There are 53 quality improvement organizations nationwide, with one in every state and territory. If CMS has its way, however, that number will drop dramatically over the next year. The government agency has proposed scaling back to as few as nine QIOs — which contract with CMS to monitor care provided to Medicare beneficiaries — and sharing resources across state lines. That approach would save about $300 million over 10 years, but some say the move will do more harm than good.

The American Health Care Association, the American Health Quality Association and others worry about the ill effects of not having a QIO in every state. The two groups sent out a joint press release on the issue last week, looking to drum up support for the cause, with a decision expected from CMS by early next year. Hospitals and providers have developed relationships with their local QIOs over the course of decades, and it would be tough to duplicate that bond with an organization that's miles away, says Todd Ketch, executive director of the AHQA, which represents QIOs nationally.

"We know that engaging in improvement activities in many ways is based on trust and your credibility in your communities," he says. "If providers don't know you, I think that sets up a much more difficult situation for you to be successful in engaging to improve care for those beneficiaries."

CMS is now considering four different options for how to disperse the QIOs, according to this breakdown, with plans to launch new contracts in August 2014. Those options include cutting the number of QIOs and basing them on the distribution of the national Medicare population, or going down to nine, tied to the current hospital referral regions. Things have changed a lot since CMS awarded its first set of contracts in all 50 states in 1984, according to this letter from the government agency requesting comment from the field back in May. Consolidation and a push for population health likely are factors.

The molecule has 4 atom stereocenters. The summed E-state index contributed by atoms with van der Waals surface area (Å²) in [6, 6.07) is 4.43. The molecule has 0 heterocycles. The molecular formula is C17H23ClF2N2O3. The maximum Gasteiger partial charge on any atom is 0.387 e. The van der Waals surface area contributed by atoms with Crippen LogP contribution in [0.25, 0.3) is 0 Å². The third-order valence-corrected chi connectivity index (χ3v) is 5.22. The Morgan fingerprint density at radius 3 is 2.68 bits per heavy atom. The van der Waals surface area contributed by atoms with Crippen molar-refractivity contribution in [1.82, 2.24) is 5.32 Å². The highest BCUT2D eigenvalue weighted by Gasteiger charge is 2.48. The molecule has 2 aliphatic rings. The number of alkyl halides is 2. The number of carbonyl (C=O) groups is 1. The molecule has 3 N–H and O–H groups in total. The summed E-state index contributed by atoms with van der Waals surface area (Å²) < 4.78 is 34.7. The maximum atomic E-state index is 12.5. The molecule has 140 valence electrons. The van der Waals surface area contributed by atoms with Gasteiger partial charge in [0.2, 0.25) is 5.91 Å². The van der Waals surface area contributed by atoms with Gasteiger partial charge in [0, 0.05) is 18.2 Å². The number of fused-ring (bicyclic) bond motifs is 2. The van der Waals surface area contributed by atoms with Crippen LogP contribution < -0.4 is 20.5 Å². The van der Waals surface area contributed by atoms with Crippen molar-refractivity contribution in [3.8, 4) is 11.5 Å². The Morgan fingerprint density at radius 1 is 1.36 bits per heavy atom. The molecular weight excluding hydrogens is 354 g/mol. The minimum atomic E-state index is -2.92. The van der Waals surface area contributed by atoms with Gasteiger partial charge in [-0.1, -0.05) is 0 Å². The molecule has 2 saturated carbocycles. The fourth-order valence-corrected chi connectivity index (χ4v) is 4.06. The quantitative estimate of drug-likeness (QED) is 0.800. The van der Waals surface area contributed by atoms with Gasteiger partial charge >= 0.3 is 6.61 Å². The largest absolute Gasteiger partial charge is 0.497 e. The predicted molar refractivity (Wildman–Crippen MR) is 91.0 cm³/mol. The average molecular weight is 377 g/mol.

"Since then, the field of health care quality improvement has blossomed tremendously," CMS writes. "The need for QIOs has evolved from utilization review alone to convening complex local communities that can span state boundaries, particularly as health delivery systems become more horizontally and vertically integrated and new alliances form."

Others, meanwhile, question whether it's essential to have a QIO in every state. Nancy Foster, vice president for quality and patient safety at the American Hospital Association, points out that there are plenty of opportunities for hospitals to work with other organizations to improve quality, such as Hospital Engagement Networks. She does, however, emphasize the need to preserve assistance for rural hospitals in submitting their quality data when moving to a more regional approach.

"We are not as convinced as other organizations that the current batch of quality improvement organizations are organized, on that state-based basis, in a way that makes the most sense," Foster says. "There are opportunities for hospitals to work with organizations that they trust, and that they feel offer them the most effective ideas for their quality improvement activities, and they may or may not be based in the state."

What do you think? Is sticking with the current state-based structure for QIOs most beneficial to hospitals, or would the industry be better served by a regional approach? Share your thoughts in the comment section below.